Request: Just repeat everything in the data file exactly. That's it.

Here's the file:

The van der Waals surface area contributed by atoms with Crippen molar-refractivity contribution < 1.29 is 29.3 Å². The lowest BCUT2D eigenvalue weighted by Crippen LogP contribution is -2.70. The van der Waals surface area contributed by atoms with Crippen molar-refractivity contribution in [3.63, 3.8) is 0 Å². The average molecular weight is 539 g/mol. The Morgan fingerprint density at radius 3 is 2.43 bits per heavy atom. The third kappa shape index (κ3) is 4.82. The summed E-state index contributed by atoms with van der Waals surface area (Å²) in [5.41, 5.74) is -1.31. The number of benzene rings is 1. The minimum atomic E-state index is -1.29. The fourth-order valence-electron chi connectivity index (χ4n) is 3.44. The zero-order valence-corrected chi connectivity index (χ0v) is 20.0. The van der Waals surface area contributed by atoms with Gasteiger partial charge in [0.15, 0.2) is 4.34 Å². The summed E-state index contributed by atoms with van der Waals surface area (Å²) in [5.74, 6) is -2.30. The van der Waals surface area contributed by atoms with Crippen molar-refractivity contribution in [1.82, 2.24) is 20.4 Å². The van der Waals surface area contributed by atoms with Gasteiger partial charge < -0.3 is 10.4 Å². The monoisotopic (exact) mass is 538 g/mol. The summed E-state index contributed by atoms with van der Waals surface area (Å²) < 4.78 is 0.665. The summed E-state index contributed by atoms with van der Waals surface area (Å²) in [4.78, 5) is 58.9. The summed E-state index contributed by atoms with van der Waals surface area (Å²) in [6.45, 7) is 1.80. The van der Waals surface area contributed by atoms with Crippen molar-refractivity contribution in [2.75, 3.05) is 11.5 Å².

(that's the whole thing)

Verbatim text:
The van der Waals surface area contributed by atoms with Crippen molar-refractivity contribution < 1.29 is 29.3 Å². The lowest BCUT2D eigenvalue weighted by Crippen LogP contribution is -2.70. The van der Waals surface area contributed by atoms with Crippen molar-refractivity contribution in [3.63, 3.8) is 0 Å². The average molecular weight is 539 g/mol. The Morgan fingerprint density at radius 3 is 2.43 bits per heavy atom. The third kappa shape index (κ3) is 4.82. The summed E-state index contributed by atoms with van der Waals surface area (Å²) in [5.41, 5.74) is -1.31. The number of benzene rings is 1. The minimum atomic E-state index is -1.29. The fourth-order valence-electron chi connectivity index (χ4n) is 3.44. The zero-order valence-corrected chi connectivity index (χ0v) is 20.0. The van der Waals surface area contributed by atoms with Gasteiger partial charge in [0.15, 0.2) is 4.34 Å². The summed E-state index contributed by atoms with van der Waals surface area (Å²) in [5.74, 6) is -2.30. The van der Waals surface area contributed by atoms with Crippen molar-refractivity contribution in [1.82, 2.24) is 20.4 Å². The van der Waals surface area contributed by atoms with Gasteiger partial charge < -0.3 is 10.4 Å². The monoisotopic (exact) mass is 538 g/mol. The summed E-state index contributed by atoms with van der Waals surface area (Å²) < 4.78 is 0.665. The summed E-state index contributed by atoms with van der Waals surface area (Å²) in [4.78, 5) is 58.9. The summed E-state index contributed by atoms with van der Waals surface area (Å²) in [6.45, 7) is 1.80. The van der Waals surface area contributed by atoms with Crippen molar-refractivity contribution in [2.75, 3.05) is 11.5 Å².